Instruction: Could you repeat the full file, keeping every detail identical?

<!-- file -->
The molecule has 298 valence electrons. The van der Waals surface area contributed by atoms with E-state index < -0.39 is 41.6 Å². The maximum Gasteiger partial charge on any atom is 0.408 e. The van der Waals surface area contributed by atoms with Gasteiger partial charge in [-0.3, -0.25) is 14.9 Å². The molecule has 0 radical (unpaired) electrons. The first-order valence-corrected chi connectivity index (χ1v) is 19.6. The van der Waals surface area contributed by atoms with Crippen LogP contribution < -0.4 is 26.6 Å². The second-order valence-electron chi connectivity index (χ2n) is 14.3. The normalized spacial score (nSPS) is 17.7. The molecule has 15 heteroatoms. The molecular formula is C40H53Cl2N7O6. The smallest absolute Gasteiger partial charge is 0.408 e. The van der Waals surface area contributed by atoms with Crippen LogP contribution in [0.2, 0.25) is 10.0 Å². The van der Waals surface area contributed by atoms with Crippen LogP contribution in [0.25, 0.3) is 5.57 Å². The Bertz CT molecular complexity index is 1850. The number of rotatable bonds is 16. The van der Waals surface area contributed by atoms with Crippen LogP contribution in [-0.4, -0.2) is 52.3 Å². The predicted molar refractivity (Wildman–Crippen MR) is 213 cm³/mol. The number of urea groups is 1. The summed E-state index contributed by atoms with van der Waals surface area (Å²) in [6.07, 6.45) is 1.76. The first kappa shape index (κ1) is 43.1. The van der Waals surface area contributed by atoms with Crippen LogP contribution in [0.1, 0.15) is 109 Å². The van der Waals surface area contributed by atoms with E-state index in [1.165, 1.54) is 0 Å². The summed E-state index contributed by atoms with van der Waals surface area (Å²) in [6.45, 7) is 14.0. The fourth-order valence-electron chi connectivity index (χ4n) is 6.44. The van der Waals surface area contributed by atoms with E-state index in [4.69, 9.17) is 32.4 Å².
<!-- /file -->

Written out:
The molecule has 298 valence electrons. The van der Waals surface area contributed by atoms with E-state index < -0.39 is 41.6 Å². The maximum Gasteiger partial charge on any atom is 0.408 e. The van der Waals surface area contributed by atoms with Gasteiger partial charge in [-0.3, -0.25) is 14.9 Å². The molecule has 0 radical (unpaired) electrons. The first-order valence-corrected chi connectivity index (χ1v) is 19.6. The van der Waals surface area contributed by atoms with Crippen LogP contribution < -0.4 is 26.6 Å². The second-order valence-electron chi connectivity index (χ2n) is 14.3. The normalized spacial score (nSPS) is 17.7. The molecule has 15 heteroatoms. The molecular formula is C40H53Cl2N7O6. The smallest absolute Gasteiger partial charge is 0.408 e. The van der Waals surface area contributed by atoms with Crippen LogP contribution in [0.2, 0.25) is 10.0 Å². The van der Waals surface area contributed by atoms with Crippen LogP contribution in [0.25, 0.3) is 5.57 Å². The Bertz CT molecular complexity index is 1850. The number of rotatable bonds is 16. The van der Waals surface area contributed by atoms with Crippen LogP contribution in [-0.4, -0.2) is 52.3 Å². The predicted molar refractivity (Wildman–Crippen MR) is 213 cm³/mol. The number of urea groups is 1. The summed E-state index contributed by atoms with van der Waals surface area (Å²) in [6.07, 6.45) is 1.76. The first kappa shape index (κ1) is 43.1. The van der Waals surface area contributed by atoms with Crippen LogP contribution in [0.1, 0.15) is 109 Å². The van der Waals surface area contributed by atoms with E-state index in [1.165, 1.54) is 0 Å². The summed E-state index contributed by atoms with van der Waals surface area (Å²) in [6.45, 7) is 14.0. The fourth-order valence-electron chi connectivity index (χ4n) is 6.44. The van der Waals surface area contributed by atoms with E-state index in [4.69, 9.17) is 32.4 Å².